Last week, I was fortunate to travel to Colorado and interview the most inspirational man I’ve ever met for a magazine story and a short film we’re creating at the nonprofit land conservation org I work for. The interview was with Erik Weihenmayer, an extreme adventurer who has climbed Everest as well as all Seven Summits (the highest peak on each continent). 348 other people have also accomplished this feat, but Erik stands out amongst them. Because Erik also happens to be blind.
On the plane to Colorado I had time to read Erik’s book, Adversity Advantage. It’s all about how the greatest setbacks, difficulties, and adversities you face in life can also be the exact things that, when faced head-on and harnessed, inspire you to “everyday greatness.” This was certainly the case for Erik, who went blind at the age of 13. He also lost his mother to a car accident two years later. That’s enough to crush most people. But instead of succumbing to his adversity and checking out of life, Erik harnessed it and went on to become one of the most inspirational and influential adventurers of our time. He learned to hike and climb–he even whitewater kayaks–without the advantage of sight and now lives a more active, adventurous life than most people can even imagine. He made the impossible possible and motivates people to do the same. Not to mention the incredible things he has done for the disabled community through his No Barriers organization and Wounded Warriors.
In the book, Erik encourages readers to think about their own adversities. Like everyone, I’ve had my share. No doubt one of the biggest adversities I’ve faced would have to be my inability to conceive and start a family when I was ready. Infertility is one of the most painful difficulties one can face in life, next to death and a terminal diagnosis. It’s tough stuff. And try as you might, sometimes there is nothing you can do to change it. I suppose it’s a little like going blind. Your vision of how your life would unfold is suddenly changed forever.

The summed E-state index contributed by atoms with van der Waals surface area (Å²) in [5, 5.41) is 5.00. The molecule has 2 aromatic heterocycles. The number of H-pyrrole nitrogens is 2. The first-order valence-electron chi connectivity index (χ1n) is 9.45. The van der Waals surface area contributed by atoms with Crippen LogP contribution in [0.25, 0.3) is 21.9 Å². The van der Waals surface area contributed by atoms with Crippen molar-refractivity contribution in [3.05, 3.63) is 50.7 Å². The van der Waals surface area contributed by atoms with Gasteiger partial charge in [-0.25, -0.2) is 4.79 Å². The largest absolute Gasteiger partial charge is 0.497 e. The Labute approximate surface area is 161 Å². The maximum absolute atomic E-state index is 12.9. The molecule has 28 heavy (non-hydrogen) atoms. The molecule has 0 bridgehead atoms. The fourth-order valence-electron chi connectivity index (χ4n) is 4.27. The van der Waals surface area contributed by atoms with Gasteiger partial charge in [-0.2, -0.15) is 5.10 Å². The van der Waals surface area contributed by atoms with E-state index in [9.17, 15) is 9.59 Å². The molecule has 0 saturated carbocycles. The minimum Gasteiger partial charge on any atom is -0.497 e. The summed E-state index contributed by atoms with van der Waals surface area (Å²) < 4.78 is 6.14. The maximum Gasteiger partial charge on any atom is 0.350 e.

While I don’t wish infertility on anyone, I have come to a place where I am thankful for it and reading Erik’s book really solidified these feelings for me. I have grown so much because of this experience and I think I have come out better than when I went in. Sure, I was down for awhile and had times where I felt pretty darn sorry for myself. Erik’s book acknowledges that that grieving process is important. He went through it. He was in denial of going blind. But one day it just clicked. He realized he had to deal with it head-on and find ways to adapt–and that if he didn’t, life was going to pass him by. There comes a point when you decide if you are going to tackle your adversity and use it as fuel, like Erik says, or if you are going to let it own and destroy you.
I remember the moment when it clicked for me and I decided not to let infertility define me, make me bitter, or steal any more of my precious time. It has brought me peace to accept my infertility for what it is and to find a way around that brick wall (adoption!) to my true goal of starting a family, despite the fear I felt at first. I feel like I have been given a unique opportunity to become more in tune with myself, my husband, my family, my true potential as a mother, my future child, my voice, and the world in general. I believe I have been given the chance to elevate myself and hopefully others, to change the life of a child and to help a birthmother who needs it.
I believe I have been blessed with an adversity that has truly changed my life for the better. I’ll borrow from Erik here and instead of thinking about it as a tragedy or setback, I’ll think of it from now on as an advantage. Life is what you make of it, after all, and no one illustrates that better than Erik Weihenmayer.
Photo #1: A co-worker, Erik, myself and his guide dog Uri after our hike.
Photo #2: Filming Erik scramble up a rock wall behind his house in an oncoming snowstorm.